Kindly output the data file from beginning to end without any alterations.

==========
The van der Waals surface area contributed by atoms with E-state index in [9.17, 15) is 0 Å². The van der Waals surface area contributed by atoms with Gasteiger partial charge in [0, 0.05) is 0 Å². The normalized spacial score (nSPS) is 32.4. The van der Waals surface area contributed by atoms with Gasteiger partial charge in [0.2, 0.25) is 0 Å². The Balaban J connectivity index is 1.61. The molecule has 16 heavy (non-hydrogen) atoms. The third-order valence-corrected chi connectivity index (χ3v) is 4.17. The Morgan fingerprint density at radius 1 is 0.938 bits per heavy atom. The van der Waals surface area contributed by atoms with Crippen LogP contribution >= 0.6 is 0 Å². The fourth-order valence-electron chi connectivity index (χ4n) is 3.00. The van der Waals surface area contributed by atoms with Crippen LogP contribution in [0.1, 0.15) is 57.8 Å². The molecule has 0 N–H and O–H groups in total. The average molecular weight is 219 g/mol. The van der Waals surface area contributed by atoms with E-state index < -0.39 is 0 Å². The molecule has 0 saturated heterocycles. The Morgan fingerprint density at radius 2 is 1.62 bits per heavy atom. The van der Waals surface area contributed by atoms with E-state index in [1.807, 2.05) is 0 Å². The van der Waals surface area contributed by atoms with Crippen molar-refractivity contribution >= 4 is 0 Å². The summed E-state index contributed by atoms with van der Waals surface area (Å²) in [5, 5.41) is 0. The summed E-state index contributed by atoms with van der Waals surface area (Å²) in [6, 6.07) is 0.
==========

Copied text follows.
The van der Waals surface area contributed by atoms with E-state index in [9.17, 15) is 0 Å². The van der Waals surface area contributed by atoms with Gasteiger partial charge in [0, 0.05) is 0 Å². The normalized spacial score (nSPS) is 32.4. The van der Waals surface area contributed by atoms with Gasteiger partial charge in [0.2, 0.25) is 0 Å². The Balaban J connectivity index is 1.61. The molecule has 16 heavy (non-hydrogen) atoms. The third-order valence-corrected chi connectivity index (χ3v) is 4.17. The Morgan fingerprint density at radius 1 is 0.938 bits per heavy atom. The van der Waals surface area contributed by atoms with Crippen LogP contribution >= 0.6 is 0 Å². The fourth-order valence-electron chi connectivity index (χ4n) is 3.00. The van der Waals surface area contributed by atoms with Crippen LogP contribution in [0.1, 0.15) is 57.8 Å². The molecule has 0 N–H and O–H groups in total. The average molecular weight is 219 g/mol. The van der Waals surface area contributed by atoms with E-state index < -0.39 is 0 Å². The molecule has 0 saturated heterocycles. The Morgan fingerprint density at radius 2 is 1.62 bits per heavy atom. The van der Waals surface area contributed by atoms with E-state index in [1.807, 2.05) is 0 Å². The van der Waals surface area contributed by atoms with Crippen molar-refractivity contribution >= 4 is 0 Å². The summed E-state index contributed by atoms with van der Waals surface area (Å²) in [5, 5.41) is 0. The summed E-state index contributed by atoms with van der Waals surface area (Å²) in [6, 6.07) is 0.